2. 468 SMART ANTENNAS Figure 14-1 Smart antenna domains. view of the relationship between smart antenna technology and software-radio architecture. Levels of smart antenna technology, in order of increasing cost and com- plexity, include: 1. Multibeam antennas to enhance SNR [395] 2. Null-forming to reduce interference in high traffic density [385] 3. Space-time adaptive processing to jointly equalize the spatially enhanced signals [396] 4. SDMA via joint beamforming, null pointing, and equalization [397] II. MULTIBEAM ARRAYS The concept of operations of a multibeam antenna is illustrated in Figure 14-2. Conventional sectorized antennas cover the bulk of this notional subur- ban area that includes an interstate highway system. Each conventional antenna has three 120-degree sectors with frequencies assigned according to the air interface standard’s frequency reuse plan (e.g., 1/7 for AMPS, 1/3 for GSM, 1/1 for CDMA, etc.). An area between the highways includes a high-density commercial zone that generates high-intensity traffic.
  3. MULTIBEAM ARRAYS 469 Figure 14-2 Multibeam array concepts. The service-provider has only a few alternatives. If the intensity level is several times the design capacity of the conventional sector, additional capacity must be provided. Several additional smaller cells could be provided in the high-intensity area. This requires the acquisition of the sites and establishing connectivity between the new sites and the provider’s existing infrastructure. In some areas, the opportunities to establish sites are limited and/or the cost of backhaul from the sites is high. The multibeam antenna alternative creates additional smaller sectors, each of which has a conventional fixed-frequency assignment. The physical layout of the multibeam alternative is as illustrated in Figure 14-2. In the notional highway scenario, the subscriber signal is switched to the beam with the best CIR via high-speed analog or digital beam switching [398]. Such a fixed multibeam antenna may use sector beamforming technology, such as a Butler matrix [399, 400]. Figure 14-3 illustrates the contemporary Butler matrix technology. In spite of the level of maturity of multibeam array technology, research challenges remain. For example, the complexity of the multibeam array tech- nology is high, keeping costs high. The ADAMO (ADaptive Antennas for MObiles) project, for example, addressed this challenge with a circular array of patch antennas [401] and low-complexity analog processing. The bench- mark set for this project is to suffer only small performance degradations compared to (macroscale) digital techniques. In addition, Thomson-CSF has developed prototype antennas for the eval- uation and qualification of the SDMA concept in the field of UMTS radio communications under contract to CNET/France TELECOM [402]. Figure 14-4 shows prototype SDMA hardware. In general, SDMA may employ multi- beam arrays, digital beamforming, joint beamforming-equalization, and other smart antenna techniques. As a practical matter, however, the costs of SDMA products must be kept low in order to be affordable to infrastructure opera- tors.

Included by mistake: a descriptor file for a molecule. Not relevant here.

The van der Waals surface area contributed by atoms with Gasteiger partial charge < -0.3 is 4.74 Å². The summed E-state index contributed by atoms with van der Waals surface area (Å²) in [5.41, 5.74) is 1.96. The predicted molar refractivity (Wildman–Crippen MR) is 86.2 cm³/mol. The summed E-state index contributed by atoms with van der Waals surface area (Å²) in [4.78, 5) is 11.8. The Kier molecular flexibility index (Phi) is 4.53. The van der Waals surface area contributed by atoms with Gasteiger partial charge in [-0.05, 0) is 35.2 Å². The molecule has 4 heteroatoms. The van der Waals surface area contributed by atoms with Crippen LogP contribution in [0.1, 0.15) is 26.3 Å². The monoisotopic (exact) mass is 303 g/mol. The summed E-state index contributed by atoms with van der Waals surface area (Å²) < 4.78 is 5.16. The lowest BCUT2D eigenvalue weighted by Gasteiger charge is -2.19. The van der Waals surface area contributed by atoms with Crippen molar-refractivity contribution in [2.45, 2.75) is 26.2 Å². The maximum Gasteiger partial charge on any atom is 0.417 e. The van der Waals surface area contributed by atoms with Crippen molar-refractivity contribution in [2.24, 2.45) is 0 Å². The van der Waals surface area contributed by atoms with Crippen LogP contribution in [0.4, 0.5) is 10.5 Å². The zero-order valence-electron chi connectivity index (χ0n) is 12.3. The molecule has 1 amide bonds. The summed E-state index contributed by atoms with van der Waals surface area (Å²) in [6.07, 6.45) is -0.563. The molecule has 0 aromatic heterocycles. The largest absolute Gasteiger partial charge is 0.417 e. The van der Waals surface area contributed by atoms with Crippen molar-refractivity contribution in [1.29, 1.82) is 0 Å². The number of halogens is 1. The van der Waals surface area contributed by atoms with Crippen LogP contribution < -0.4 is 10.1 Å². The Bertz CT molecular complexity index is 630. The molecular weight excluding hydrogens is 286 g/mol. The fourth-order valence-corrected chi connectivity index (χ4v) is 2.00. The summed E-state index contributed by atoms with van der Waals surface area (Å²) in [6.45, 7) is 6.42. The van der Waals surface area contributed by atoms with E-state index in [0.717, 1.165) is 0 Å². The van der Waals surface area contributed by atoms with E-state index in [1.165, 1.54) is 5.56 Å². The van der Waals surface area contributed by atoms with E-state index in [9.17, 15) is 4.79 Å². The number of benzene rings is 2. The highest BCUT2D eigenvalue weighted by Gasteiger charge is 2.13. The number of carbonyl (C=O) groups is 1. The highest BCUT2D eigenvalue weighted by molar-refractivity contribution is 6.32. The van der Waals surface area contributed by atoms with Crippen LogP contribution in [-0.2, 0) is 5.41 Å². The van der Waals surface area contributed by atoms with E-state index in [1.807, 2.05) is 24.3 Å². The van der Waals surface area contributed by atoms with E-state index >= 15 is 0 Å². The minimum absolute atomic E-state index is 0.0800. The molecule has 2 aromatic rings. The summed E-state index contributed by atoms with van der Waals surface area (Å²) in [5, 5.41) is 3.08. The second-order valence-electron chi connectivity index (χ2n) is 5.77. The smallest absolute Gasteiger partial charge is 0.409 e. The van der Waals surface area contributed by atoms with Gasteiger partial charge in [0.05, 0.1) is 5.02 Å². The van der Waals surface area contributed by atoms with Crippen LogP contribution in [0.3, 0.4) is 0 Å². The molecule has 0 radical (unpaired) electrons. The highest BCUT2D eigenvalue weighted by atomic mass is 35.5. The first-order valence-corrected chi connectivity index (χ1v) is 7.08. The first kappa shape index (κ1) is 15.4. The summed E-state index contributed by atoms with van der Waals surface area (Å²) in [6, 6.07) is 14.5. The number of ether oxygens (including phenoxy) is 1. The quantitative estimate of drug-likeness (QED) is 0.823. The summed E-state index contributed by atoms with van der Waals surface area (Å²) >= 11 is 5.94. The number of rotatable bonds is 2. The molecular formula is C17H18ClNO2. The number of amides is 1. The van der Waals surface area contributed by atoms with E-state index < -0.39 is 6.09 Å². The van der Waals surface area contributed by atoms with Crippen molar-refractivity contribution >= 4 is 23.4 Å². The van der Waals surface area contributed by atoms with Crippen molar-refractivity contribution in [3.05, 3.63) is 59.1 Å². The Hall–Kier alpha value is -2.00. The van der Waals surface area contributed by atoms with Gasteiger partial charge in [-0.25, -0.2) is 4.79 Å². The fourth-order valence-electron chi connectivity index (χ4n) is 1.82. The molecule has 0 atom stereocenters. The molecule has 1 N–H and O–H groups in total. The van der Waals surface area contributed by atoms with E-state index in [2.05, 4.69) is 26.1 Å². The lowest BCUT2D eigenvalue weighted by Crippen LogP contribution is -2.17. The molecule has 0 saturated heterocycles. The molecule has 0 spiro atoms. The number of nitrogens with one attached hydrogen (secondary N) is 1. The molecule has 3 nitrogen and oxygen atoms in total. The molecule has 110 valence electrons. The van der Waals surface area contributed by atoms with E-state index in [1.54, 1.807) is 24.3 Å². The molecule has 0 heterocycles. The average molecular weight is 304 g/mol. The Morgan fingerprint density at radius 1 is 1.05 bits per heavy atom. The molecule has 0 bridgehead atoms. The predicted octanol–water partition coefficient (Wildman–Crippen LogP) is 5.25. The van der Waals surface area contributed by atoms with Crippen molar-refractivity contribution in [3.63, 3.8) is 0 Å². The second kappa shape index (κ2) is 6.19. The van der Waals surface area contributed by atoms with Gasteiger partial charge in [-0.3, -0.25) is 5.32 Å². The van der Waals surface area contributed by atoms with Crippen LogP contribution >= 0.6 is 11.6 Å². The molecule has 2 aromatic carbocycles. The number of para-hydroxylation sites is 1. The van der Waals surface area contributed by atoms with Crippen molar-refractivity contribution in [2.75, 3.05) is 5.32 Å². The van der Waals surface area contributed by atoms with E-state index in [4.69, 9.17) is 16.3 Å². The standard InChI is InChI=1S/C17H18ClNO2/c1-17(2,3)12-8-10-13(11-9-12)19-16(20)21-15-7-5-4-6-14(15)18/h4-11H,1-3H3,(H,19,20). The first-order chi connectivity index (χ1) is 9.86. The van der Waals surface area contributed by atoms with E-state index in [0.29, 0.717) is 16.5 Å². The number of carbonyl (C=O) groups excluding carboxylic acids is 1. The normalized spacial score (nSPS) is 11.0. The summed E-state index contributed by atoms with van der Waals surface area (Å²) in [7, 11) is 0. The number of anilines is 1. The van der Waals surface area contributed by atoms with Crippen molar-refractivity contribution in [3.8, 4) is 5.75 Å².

4. 470 SMART ANTENNAS Figure 14-3 Illustrative multibeam technology. Figure 14-4 SDMA antenna prototypes. III. ADAPTIVE SPATIAL NULLING If the multibeam array has a dozen beams, it may not be feasible to assign a complete frequency-reuse plan to each beam. This is because of interference with adjoining sectorized antennas. In such situations, it may be useful to